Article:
Canada
Local time: 09:23
English to Korean
+ ...
How "regular" is your client? Mar 26, 2009

By definition, a regular client is someone who knows your service, your quality, your rate and who is generally satisfied with. And of course, won't argue with the price in most case.

Unless there's an issue.

Consider a regular client in a beauty salon, unsatisfied with her haircut. Or a regular client in a restaurant, just ordering a half-size hamburger and discovering later that the price wasn't the half he expected.

Of course, we made wrong assumptions and didn't bother asking. Lesson learned, but let's deal with the situation. Putting blame won't resolve the matter.

So, what to do if this was a "regular" client? Surely I would try to talk into it. While there's no excuse for bad quality, you can still hold on to your 30.00 USD/hour and make this one a special case. If your client is happy with your service, he/she will surely come back.

My two cents: Please consider a "rate per hour" as a translator's fully dedicated time to the given client's request. It is true that editing may have lower rate, but this only applies to rate/word. It doesn't apply to the hourly rate because you will already have covered more words in editing work during the same timespan. So, if the translation of a document would take 4 hours, you work 4 hours in editing and request a lower hourly rate, or you work 2 hours in editing and request the same hourly rate. Not both.

[Edited at 2009-03-26 22:16 GMT]


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Paul Merriam  Identity Verified
Local time: 09:23
Member (2008)
Russian to English
+ ...
One-time deal Mar 27, 2009

I think my response would be along the lines of "Terribly sorry about not straightening out the parameters before we started. Given that I agreed to do the proofreading job and your rate is EUR 18 per hour, I'll bill you for that. However, please be aware that my rate is USD 30 per hour and if you have any future proofreading jobs, I will expect to be paid that rate. If you're going to continue to pay only 15-18 EUR, you need to find someone else to do your proofreading." Take the difference as education for you and straighten out the rate before you start next time.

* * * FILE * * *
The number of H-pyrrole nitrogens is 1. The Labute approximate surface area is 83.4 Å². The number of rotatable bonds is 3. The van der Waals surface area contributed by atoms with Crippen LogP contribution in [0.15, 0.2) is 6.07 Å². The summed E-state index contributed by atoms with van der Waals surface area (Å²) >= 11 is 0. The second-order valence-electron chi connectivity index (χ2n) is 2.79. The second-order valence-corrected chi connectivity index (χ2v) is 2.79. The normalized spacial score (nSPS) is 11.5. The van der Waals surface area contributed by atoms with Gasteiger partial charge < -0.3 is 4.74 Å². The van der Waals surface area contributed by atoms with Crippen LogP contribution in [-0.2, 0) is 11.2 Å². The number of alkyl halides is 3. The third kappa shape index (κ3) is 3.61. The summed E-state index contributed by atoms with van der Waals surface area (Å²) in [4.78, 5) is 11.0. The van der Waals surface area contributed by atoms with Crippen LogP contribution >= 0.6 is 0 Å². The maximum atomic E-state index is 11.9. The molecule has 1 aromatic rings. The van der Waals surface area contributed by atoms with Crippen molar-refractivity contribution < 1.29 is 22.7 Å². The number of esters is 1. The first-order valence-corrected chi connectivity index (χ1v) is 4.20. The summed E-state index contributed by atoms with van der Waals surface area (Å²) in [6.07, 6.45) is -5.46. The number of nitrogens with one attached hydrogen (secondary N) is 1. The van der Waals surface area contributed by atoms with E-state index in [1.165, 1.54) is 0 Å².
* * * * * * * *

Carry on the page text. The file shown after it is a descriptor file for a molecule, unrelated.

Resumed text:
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Tomás Cano Binder, CT  Identity Verified
Spain
Local time: 15:23
Member (2005)
English to Spanish
+ ...
Your fault... sorry! Mar 27, 2009

Unfortunately in today's economic climate you should have discussed the rate before accepting the job. I apologize for being this blunt, but unfortunately it's your fault. Now you will have to take whatever the customer wants to pay...

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FarkasAndras
Local time: 15:23
English to Hungarian
+ ...
The only reasonable solution that I can see Mar 27, 2009

Paul Merriam wrote:

I think my response would be along the lines of "Terribly sorry about not straightening out the parameters before we started. Given that I agreed to do the proofreading job and your rate is EUR 18 per hour, I'll bill you for that. However, please be aware that my rate is USD 30 per hour and if you have any future proofreading jobs, I will expect to be paid that rate. If you're going to continue to pay only 15-18 EUR, you need to find someone else to do your proofreading." Take the difference as education for you and straighten out the rate before you start next time.